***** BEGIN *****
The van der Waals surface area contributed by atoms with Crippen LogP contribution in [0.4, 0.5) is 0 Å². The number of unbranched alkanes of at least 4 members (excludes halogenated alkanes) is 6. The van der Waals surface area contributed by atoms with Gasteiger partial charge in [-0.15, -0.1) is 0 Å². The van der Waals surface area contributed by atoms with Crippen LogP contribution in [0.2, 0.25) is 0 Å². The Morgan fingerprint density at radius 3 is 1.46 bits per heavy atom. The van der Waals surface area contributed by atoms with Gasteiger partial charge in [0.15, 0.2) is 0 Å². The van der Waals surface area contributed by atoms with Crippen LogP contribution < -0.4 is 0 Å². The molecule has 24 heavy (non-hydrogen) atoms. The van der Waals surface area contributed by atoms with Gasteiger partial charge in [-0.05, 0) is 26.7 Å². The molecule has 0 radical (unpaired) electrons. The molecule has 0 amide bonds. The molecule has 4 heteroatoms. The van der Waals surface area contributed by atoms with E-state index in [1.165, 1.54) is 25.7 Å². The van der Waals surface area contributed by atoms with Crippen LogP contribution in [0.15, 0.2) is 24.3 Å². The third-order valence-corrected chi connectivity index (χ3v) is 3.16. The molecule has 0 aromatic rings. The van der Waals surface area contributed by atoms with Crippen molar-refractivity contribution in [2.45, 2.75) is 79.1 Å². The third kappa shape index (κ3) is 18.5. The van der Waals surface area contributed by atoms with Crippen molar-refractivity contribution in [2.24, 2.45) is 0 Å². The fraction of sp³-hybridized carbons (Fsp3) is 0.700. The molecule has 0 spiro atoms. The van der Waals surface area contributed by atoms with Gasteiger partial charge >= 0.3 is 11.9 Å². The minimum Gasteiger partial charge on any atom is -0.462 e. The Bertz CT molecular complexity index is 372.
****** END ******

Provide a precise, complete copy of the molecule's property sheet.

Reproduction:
The van der Waals surface area contributed by atoms with Crippen LogP contribution in [0.4, 0.5) is 0 Å². The number of unbranched alkanes of at least 4 members (excludes halogenated alkanes) is 6. The van der Waals surface area contributed by atoms with Gasteiger partial charge in [-0.15, -0.1) is 0 Å². The van der Waals surface area contributed by atoms with Crippen LogP contribution in [0.2, 0.25) is 0 Å². The Morgan fingerprint density at radius 3 is 1.46 bits per heavy atom. The van der Waals surface area contributed by atoms with Gasteiger partial charge in [0.15, 0.2) is 0 Å². The van der Waals surface area contributed by atoms with Crippen LogP contribution < -0.4 is 0 Å². The molecule has 24 heavy (non-hydrogen) atoms. The van der Waals surface area contributed by atoms with Gasteiger partial charge in [-0.05, 0) is 26.7 Å². The molecule has 0 radical (unpaired) electrons. The molecule has 0 amide bonds. The molecule has 4 heteroatoms. The van der Waals surface area contributed by atoms with E-state index in [1.165, 1.54) is 25.7 Å². The van der Waals surface area contributed by atoms with Crippen LogP contribution in [0.15, 0.2) is 24.3 Å². The third-order valence-corrected chi connectivity index (χ3v) is 3.16. The molecule has 0 aromatic rings. The van der Waals surface area contributed by atoms with Crippen molar-refractivity contribution in [2.45, 2.75) is 79.1 Å². The third kappa shape index (κ3) is 18.5. The van der Waals surface area contributed by atoms with Crippen molar-refractivity contribution in [2.24, 2.45) is 0 Å². The fraction of sp³-hybridized carbons (Fsp3) is 0.700. The molecule has 0 spiro atoms. The van der Waals surface area contributed by atoms with Gasteiger partial charge >= 0.3 is 11.9 Å². The minimum Gasteiger partial charge on any atom is -0.462 e. The Bertz CT molecular complexity index is 372.